The tightly-packed SoMa (South of Market) neighborhood of San Francisco will soon have a new addition in the form of an arresting mixed-use tower that's likely to set a new cultural direction for the area. The ship-like, 14-story project developed by Boston Properties and designed by international architecture, engineering and urban planning firm HOK has recently been unanimously approved for construction by the San Francisco Planning Commission. Joel Koppel, Vice President of the Planning Commission, stated that “Boston Properties has, once again, outdone themselves in creating a unique development project that raises the bar in innovation and sustainability and provides direct benefit to the surrounding community.” When complete, the 185-foot-tall 725 Harrison Street will contain over 770,000 square feet of rentable office space, 36,000 square feet of retail space on its lower floors, and over 16,000 square feet of additional space for public use. As one of the tallest buildings in the area, the complex will also feature five roof decks with views across San Francisco. Bob Pester, executive vice president of the San Francisco Region for Boston Properties, expressed that the development "combines an ideal location, a city-leading sustainability program, and thoughtful design to create the best workspace to recruit and retain top talent.” The project signals the further gentrification of SoMa, as five older, garage-programmed buildings and a parking lot will have to be demolished to make way for the new development. With close proximity to some of the city's biggest cultural attractions, including the San Francisco Museum of Modern Art (SFMoMA), Yerba Buena Center for the Arts, and the Children's Creativity Museum, the new building will likely have little trouble finding tenants for its retail and office spaces. Construction of the new development is expected to happen in two phases, the first of which will take place in late 2020 with an anticipated completion date in 2021. The second phase will include the construction of an adjacent, eight-story-tall building dedicated entirely to affordable housing with approximately 140 units.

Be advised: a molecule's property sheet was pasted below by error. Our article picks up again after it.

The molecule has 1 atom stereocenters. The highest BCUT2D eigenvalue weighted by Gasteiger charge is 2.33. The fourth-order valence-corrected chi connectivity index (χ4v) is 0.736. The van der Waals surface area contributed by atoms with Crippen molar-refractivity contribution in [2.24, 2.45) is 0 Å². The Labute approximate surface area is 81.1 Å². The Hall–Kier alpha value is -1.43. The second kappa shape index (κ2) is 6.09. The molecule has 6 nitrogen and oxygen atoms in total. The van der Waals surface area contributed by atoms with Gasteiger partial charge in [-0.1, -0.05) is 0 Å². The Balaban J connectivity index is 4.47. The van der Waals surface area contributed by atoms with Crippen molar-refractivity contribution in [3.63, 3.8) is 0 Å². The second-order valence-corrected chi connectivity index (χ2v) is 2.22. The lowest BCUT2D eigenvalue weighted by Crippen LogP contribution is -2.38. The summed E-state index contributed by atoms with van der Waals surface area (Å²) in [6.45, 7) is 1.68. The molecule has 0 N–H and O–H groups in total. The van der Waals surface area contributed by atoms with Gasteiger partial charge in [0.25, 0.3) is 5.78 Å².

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Balbek Bureau converts a San Francisco church into a startup incubator

The trend of converting disused churches into private residences has been exhausted but little has been done by way of turning these former "sacred spaces" into civic or commercial venues. Leading the charge in this new adaptive reuse crusade is Balbek Bureau. The Kiev-based interior architecture firm recently completed 906 World Cultural Center, a multifunctional startup incubator, events space, and co-living concept that occupies a former church in the heart of San Francisco. The complex serves as a launchpad for the development of young companies, enabling them to live, work, socialize, develop, and communicate with like-minded entrepreneurs in a single space. The core of this late nineteenth-century, Mission Revival bethel was re-equipped as an auditorium while its basement was refurbished as a workspace and makers lab. Salvaging and restoring the historic features of the listed Our Lady of Guadalupe church, the firm implemented a scheme that makes use of its dramatic nave and ambulatory alcoves. While the former plays host to a moveable seating and table system, the latter serves a series of lounges. Together, they set the stage for anything from film-screenings to hackathons. Read the full article on our interiors and design website, aninteriormag.com.
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Hacker Architects reveals the U.S.'s next largest mass timber office building, in San Francisco